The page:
• Cash cows

    These products need very little attention, and simply generate profits. In many cases, they are a good source of the resources to try to convert problem children into stars. However, a market that is not growing may easily be declining, and these products may not continue to generate profits for ever.

  • Dogs

    These products have a low share of a low-growth market. They are therefore not worth bothering about, and products falling into this category should, ideally, be discontinued as soon as possible unless they are generating reasonable returns for little input. It is important to avoid spending money on these products.

The Boston Matrix. Helps you to categorise your products based on market share and market growth.

As with any tool, there are issues with the Boston Matrix. For example, it was designed for use with products, and although it can also be used for services, this may take care. It is also relatively simplistic, which is both a strength and a weakness. Used in conjunction with other tools, such as the Ansoff Matrix, however, it can be helpful aide to decision-making about product futures.

The Ansoff Matrix

The Ansoff Matrix is also known as the Product/Market Expansion Grid.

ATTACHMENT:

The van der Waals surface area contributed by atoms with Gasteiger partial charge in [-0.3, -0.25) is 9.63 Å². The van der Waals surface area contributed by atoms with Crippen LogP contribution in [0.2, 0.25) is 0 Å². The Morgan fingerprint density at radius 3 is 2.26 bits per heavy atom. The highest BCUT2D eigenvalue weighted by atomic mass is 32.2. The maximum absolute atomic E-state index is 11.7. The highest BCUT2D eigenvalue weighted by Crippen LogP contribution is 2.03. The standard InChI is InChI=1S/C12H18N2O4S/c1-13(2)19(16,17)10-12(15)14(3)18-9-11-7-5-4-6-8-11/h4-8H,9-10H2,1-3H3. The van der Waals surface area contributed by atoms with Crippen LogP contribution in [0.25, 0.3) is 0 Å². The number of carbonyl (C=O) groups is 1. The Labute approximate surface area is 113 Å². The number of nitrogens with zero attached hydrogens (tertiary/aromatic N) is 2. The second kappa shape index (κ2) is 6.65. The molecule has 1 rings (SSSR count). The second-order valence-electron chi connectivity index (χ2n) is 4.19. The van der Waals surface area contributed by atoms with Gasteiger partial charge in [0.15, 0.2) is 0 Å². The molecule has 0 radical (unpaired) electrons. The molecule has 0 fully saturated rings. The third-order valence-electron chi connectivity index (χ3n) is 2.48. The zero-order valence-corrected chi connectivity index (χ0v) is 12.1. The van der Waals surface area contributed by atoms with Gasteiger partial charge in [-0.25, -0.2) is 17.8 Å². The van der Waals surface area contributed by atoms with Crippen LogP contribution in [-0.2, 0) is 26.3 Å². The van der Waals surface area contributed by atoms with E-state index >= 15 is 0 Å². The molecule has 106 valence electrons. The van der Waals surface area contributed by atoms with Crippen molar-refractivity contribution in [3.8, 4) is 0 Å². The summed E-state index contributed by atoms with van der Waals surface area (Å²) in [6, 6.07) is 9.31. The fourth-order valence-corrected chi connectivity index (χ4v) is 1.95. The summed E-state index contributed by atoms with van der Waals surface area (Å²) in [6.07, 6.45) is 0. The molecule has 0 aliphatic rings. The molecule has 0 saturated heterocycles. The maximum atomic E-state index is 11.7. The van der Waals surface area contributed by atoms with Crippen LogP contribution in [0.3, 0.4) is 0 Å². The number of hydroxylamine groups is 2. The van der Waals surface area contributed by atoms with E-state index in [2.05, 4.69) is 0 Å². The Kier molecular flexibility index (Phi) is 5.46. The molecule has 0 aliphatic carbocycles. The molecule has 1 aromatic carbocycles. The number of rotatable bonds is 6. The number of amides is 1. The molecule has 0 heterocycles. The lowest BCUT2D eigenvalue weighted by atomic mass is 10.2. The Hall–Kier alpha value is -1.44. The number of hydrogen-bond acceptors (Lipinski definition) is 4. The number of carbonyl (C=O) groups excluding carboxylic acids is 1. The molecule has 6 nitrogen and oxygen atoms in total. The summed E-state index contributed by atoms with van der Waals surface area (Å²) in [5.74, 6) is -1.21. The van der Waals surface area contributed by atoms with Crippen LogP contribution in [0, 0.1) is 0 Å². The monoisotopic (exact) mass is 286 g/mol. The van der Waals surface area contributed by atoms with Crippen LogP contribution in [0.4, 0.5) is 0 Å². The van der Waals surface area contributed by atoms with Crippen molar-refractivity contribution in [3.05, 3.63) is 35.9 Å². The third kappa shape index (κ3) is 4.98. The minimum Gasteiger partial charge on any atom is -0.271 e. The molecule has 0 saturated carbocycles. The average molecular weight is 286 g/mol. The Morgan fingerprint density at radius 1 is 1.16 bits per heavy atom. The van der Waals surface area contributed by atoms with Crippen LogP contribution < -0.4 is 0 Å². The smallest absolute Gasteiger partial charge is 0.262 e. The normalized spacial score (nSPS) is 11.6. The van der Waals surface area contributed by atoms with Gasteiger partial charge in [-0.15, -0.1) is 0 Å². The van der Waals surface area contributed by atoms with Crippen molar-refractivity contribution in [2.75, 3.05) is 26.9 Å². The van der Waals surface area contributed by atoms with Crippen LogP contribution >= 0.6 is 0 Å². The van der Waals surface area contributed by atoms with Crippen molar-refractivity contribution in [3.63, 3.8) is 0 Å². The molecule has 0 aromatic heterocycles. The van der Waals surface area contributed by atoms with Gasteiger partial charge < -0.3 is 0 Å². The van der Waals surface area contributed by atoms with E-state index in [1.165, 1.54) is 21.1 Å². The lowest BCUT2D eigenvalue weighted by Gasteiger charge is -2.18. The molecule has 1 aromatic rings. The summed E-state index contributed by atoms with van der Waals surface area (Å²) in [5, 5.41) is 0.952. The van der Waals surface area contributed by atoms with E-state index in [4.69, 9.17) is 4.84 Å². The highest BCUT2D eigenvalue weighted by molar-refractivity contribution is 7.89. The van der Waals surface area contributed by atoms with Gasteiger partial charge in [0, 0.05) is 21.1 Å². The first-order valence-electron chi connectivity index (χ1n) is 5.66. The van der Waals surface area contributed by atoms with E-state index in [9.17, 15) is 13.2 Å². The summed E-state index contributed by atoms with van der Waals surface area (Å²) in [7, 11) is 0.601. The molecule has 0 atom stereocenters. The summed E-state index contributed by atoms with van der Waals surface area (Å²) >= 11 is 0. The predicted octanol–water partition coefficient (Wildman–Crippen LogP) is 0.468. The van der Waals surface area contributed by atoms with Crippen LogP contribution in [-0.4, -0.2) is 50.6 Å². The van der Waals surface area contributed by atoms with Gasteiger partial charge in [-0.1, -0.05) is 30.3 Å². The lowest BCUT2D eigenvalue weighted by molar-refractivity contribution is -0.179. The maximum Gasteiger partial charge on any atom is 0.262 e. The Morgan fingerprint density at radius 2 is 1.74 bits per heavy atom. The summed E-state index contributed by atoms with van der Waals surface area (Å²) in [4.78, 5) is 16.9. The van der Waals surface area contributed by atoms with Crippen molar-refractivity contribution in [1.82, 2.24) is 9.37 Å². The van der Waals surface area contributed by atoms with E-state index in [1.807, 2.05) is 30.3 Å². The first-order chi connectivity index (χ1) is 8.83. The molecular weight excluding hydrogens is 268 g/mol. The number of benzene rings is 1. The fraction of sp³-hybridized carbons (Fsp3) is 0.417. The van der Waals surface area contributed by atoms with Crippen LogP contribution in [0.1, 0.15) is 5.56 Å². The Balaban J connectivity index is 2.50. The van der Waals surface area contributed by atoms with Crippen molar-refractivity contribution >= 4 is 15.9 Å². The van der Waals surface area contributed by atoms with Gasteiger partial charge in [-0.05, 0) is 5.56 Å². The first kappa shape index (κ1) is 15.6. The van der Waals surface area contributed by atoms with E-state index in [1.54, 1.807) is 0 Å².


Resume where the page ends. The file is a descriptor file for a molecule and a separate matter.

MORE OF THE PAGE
The Ansoff Matrix plots products and services against the markets in which they are sold or marketed, on the basis of whether they are new or old (see diagram), and therefore identifies four possible strategies for growth.

The Ansoff Matrix. Helps you to identify product or services growth strategy.

Using the Ansoff Matrix

Each square in the matrix represents a different strategy, with risk increasing with each step upwards or to the right. The four strategies are:

  • Market Penetration

    Market penetration is the least risky strategy, focusing on expanding sales of an existing product in an existing market. It can, however, be a bit limiting, both in terms of market size, and the possible sales of your product or service.

  • Product Development

    The next option is product development, where you introduce a new product to your existing market.